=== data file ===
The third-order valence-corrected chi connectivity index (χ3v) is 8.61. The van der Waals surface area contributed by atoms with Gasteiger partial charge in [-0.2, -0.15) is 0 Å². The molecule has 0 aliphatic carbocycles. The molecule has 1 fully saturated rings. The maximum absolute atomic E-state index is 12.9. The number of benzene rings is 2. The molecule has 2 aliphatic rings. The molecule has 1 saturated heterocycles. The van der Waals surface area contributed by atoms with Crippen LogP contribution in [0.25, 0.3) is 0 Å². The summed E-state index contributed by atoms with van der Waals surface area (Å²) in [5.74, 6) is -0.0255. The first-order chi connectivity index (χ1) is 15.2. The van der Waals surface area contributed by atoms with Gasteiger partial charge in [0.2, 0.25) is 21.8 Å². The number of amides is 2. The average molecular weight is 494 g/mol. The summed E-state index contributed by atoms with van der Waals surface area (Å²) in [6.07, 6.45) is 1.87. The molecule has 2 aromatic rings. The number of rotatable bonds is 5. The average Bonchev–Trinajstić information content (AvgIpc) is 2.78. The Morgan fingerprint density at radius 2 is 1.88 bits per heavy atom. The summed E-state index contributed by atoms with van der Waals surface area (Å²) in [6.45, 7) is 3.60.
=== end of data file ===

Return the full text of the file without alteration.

The third-order valence-corrected chi connectivity index (χ3v) is 8.61. The van der Waals surface area contributed by atoms with Gasteiger partial charge in [-0.2, -0.15) is 0 Å². The molecule has 0 aliphatic carbocycles. The molecule has 1 fully saturated rings. The maximum absolute atomic E-state index is 12.9. The number of benzene rings is 2. The molecule has 2 aliphatic rings. The molecule has 1 saturated heterocycles. The van der Waals surface area contributed by atoms with Crippen LogP contribution in [0.25, 0.3) is 0 Å². The summed E-state index contributed by atoms with van der Waals surface area (Å²) in [5.74, 6) is -0.0255. The first-order chi connectivity index (χ1) is 15.2. The van der Waals surface area contributed by atoms with Gasteiger partial charge in [0.2, 0.25) is 21.8 Å². The number of amides is 2. The average molecular weight is 494 g/mol. The summed E-state index contributed by atoms with van der Waals surface area (Å²) in [6.07, 6.45) is 1.87. The molecule has 2 aromatic rings. The number of rotatable bonds is 5. The average Bonchev–Trinajstić information content (AvgIpc) is 2.78. The Morgan fingerprint density at radius 2 is 1.88 bits per heavy atom. The summed E-state index contributed by atoms with van der Waals surface area (Å²) in [6.45, 7) is 3.60.